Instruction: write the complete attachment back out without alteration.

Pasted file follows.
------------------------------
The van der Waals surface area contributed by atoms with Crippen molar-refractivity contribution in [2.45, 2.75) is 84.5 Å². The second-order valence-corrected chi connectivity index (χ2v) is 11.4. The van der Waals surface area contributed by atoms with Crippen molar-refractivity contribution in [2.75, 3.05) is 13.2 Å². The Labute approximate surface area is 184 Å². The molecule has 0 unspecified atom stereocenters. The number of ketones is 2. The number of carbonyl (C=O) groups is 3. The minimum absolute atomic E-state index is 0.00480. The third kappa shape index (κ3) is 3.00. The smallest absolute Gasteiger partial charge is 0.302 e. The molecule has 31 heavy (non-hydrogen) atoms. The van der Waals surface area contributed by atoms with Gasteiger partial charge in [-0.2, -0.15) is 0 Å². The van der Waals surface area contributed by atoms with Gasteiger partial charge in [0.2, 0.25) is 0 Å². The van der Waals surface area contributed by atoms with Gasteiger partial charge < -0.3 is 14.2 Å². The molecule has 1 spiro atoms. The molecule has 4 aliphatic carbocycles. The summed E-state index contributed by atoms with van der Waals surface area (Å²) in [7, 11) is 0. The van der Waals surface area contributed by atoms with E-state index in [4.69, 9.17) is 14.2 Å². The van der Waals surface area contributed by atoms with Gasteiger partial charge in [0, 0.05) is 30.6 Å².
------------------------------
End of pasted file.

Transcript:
The van der Waals surface area contributed by atoms with Crippen molar-refractivity contribution in [2.45, 2.75) is 84.5 Å². The second-order valence-corrected chi connectivity index (χ2v) is 11.4. The van der Waals surface area contributed by atoms with Crippen molar-refractivity contribution in [2.75, 3.05) is 13.2 Å². The Labute approximate surface area is 184 Å². The molecule has 0 unspecified atom stereocenters. The number of ketones is 2. The number of carbonyl (C=O) groups is 3. The minimum absolute atomic E-state index is 0.00480. The third kappa shape index (κ3) is 3.00. The smallest absolute Gasteiger partial charge is 0.302 e. The molecule has 31 heavy (non-hydrogen) atoms. The van der Waals surface area contributed by atoms with Gasteiger partial charge in [-0.2, -0.15) is 0 Å². The van der Waals surface area contributed by atoms with Gasteiger partial charge in [0.2, 0.25) is 0 Å². The van der Waals surface area contributed by atoms with Gasteiger partial charge < -0.3 is 14.2 Å². The molecule has 1 spiro atoms. The molecule has 4 aliphatic carbocycles. The summed E-state index contributed by atoms with van der Waals surface area (Å²) in [7, 11) is 0. The van der Waals surface area contributed by atoms with E-state index in [4.69, 9.17) is 14.2 Å². The van der Waals surface area contributed by atoms with Gasteiger partial charge in [0, 0.05) is 30.6 Å².